The classic presentation of gas gangrene is that of severe pain and underlying crepitus. However, these are frequently late symptoms; early findings are often nonspecific. Other symptoms include a sudden onset of fever, abdominal pain, vomiting, diarrhea, and rapid progression to shock. Up to 25% of patients have myonecrosis at metastatic sites.11
The sudden onset of severe pain is often the first symptom experienced by the patient. Typically, the pain is out of proportion to physical examination findings and is minimally relieved by medications. Initial physical examination of the site may be normal; within minutes to hours, localized tense edema, pallor, and tenderness are seen.5–7
Systemic findings include diaphoresis, tachycardia disproportionate to temperature, and extreme anxiety on the part of the patient, who often remains exceedingly alert until the very terminal stages. Late complications include intravascular hemolysis, hemoglobinuria, hypotension, renal failure, and metabolic acidosis. The disease progresses rapidly over the course of hours and is frequently fatal.3,5,7
The severity of the pain and presence of systemic toxicity help to differentiate Clostridial myonecrosis from other soft tissue infections including necrotizing fasciitis and crepitant cellulitis. Necrotizing fasciitis is frequently caused by group A β-hemolytic Streptococcus, but polymicrobial infections are also common. It is characterized by a rapid progression and significant systemic toxicity. Skin findings are often present early in the course of illness, and pain is present but to a lesser degree.12,13 Similar to myonecrosis, crepitant cellulitis can be caused by Clostridium species; however, there are minimal skin changes, pain, and systemic toxicity associated with this disease process.14 Aggressive surgical debridement is the cornerstone of treatment for all of these soft tissue infections.
The diagnosis of gas gangrene is based on clinical findings, demonstration of myonecrosis at surgery, and supporting microbiological data. Bacteremia is documented in only 10% to 15% of patients with clostridial myonecrosis.6 Ultimately, gas gangrene is a surgical diagnosis made when involved muscle is visualized. The extent of myonecrosis is often greater than the skin changes indicate.
Treatment includes early operative debridement and antibiotic therapy. Because of the polymicrobial nature of some necrotizing soft tissue infections, empiric antibiotic coverage is implemented. Antibiotic combinations used to treat gas gangrene usually include penicillin and clindamycin. Although high-dose penicillin was once the drug of choice for clostridial infections, it has been found to be less effective in severe disease. Clindamycin is beneficial because it has the ability to reduce the production of exotoxins produced by Clostridium species.1,7,13
In some instances, hyperbaric oxygen therapy is also useful. The rationale for the use of hyperbaric oxygen includes the observations that raising local tissue oxygen concentrations arrests clostridial replication and α-toxin production and that hyperbaric oxygen treatment of experimental animals reduces mortality.15 The use of hyperbaric oxygen therapy remains controversial. Clinical experience with hyperbaric oxygen therapy suggest that, when used in conjunction with surgery and antibiotics, it may reduce morbidity and mortality in cases of clostridial infection.16 Hyperbaric oxygen therapy, however, is less useful in cases of C septicum than C perfringens because of the aerotolerant nature of this species.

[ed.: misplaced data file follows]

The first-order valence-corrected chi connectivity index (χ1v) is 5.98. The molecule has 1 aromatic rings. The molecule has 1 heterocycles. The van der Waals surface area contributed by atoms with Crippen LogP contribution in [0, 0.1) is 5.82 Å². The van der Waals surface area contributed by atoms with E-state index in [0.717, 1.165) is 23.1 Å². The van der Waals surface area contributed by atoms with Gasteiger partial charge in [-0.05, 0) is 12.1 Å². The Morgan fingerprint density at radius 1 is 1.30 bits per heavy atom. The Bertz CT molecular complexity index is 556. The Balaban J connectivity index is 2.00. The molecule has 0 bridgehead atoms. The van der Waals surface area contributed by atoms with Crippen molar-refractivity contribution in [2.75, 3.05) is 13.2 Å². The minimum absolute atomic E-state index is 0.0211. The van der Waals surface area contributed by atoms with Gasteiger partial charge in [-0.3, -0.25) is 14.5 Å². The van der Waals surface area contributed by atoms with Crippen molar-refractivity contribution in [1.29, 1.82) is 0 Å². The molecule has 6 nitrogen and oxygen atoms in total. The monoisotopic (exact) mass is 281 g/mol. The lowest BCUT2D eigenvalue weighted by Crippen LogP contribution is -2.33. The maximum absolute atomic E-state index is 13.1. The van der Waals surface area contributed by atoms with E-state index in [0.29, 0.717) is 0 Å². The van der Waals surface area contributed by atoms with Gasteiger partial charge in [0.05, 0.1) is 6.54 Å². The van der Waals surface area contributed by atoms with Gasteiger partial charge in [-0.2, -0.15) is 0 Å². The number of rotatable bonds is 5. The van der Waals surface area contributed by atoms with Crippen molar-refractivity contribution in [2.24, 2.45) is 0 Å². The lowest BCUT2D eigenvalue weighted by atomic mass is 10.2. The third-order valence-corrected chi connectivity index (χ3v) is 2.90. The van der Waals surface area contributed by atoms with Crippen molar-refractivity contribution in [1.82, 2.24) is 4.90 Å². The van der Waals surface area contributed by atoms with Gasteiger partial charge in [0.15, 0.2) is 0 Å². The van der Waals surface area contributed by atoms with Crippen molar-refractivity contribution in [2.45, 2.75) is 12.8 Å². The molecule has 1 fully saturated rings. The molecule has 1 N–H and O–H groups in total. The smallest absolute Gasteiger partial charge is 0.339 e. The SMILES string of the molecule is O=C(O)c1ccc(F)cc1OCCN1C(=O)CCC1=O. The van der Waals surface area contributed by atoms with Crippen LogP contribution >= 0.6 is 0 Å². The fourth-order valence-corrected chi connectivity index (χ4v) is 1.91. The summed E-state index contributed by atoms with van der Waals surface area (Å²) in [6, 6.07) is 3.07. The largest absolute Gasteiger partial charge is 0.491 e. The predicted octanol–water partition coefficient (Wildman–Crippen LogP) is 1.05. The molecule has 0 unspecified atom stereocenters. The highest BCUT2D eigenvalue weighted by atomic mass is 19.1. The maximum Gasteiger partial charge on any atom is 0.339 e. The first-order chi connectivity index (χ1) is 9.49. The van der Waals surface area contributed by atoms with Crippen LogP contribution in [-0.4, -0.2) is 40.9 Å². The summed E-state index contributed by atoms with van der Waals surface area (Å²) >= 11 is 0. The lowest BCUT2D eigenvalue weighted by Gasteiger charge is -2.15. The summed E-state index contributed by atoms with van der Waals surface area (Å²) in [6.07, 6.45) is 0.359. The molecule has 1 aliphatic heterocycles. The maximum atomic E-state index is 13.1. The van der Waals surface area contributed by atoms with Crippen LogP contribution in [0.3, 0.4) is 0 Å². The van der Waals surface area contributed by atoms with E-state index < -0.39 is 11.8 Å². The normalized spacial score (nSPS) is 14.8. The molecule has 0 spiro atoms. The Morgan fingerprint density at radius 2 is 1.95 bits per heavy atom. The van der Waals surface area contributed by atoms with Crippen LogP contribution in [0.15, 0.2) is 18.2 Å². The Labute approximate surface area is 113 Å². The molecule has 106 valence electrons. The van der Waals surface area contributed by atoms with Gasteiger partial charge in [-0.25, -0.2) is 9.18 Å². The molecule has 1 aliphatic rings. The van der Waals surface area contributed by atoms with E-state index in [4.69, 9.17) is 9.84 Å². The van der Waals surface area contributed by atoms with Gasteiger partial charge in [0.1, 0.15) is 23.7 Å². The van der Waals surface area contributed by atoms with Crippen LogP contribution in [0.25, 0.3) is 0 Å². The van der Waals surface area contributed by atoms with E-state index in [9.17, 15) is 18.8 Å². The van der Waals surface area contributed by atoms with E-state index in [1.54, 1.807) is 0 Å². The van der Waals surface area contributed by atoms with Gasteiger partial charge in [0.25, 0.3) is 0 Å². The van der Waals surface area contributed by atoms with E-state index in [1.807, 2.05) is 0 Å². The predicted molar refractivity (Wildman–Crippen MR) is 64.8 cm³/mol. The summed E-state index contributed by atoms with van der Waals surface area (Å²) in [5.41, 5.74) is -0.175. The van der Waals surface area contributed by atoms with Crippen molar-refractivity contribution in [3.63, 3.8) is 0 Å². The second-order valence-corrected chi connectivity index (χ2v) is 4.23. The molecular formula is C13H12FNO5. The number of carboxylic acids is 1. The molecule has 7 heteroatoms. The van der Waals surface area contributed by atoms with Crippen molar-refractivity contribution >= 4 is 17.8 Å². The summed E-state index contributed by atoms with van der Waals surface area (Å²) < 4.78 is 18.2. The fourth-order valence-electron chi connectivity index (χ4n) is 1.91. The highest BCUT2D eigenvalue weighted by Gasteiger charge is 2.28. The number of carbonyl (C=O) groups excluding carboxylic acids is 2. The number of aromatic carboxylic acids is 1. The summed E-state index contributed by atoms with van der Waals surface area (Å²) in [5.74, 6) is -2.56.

The progression of C septicum spontaneous gas gangrene may be even more fulminant than that of traumatic C perfringens gas gangrene. Despite optimal management, the mortality rate is 67% to 100%, with most dying within 24 hours after onset.5
This case of gas gangrene in a healthy adolescent demonstrates that soft tissue infection can occur in the absence of precipitating events and risk factors. In summary, nontraumatic gas gangrene is a rare but life-threatening disease for which physicians must retain a high index of suspicion. Early and aggressive treatment is essential to reduce the mortality associated with this infection.
- Accepted May 19, 2005.
- Address correspondence to Melissa Langhan, MD, Department of Pediatric Emergency Medicine, Yale-New Haven Children's Hospital, 20 York St, WP 143, New Haven, CT 06851. E-mail:
No conflict of interest declared.
- ↵Hatheway CL. Toxigenic clostridia. Clin Microbiol Rev.1990;3 :66– 98
- ↵Lorber B. Gas gangrene and other Clostridium-associated diseases. In: Mandell GL, Bennett JE, Dolin R, eds. Principles and Practice of Infectious Diseases. 5th ed. New York, NY: Churchill Livingstone, Inc; 2000:2552– 2556
- ↵Rai RK, Londhe S, Sinha S, Campbell AC, Aburiziq IS. Spontaneous bifocal Clostridium septicum gas gangrene. J Bone Joint Surg Br.2001;83 :115– 116
- ↵Hill GB, Osterhout S. Experimental effects of hyperbaric oxygen on selected clostridial species. I. In-vitro studies. J Infect Dis.1972;125 :17– 25
- ↵Stephens MB. Gas gangrene: potential for hyperbaric oxygen therapy. Postgrad Med.1996;99 :217– 220, 224
- Copyright © 2005 by the American Academy of Pediatrics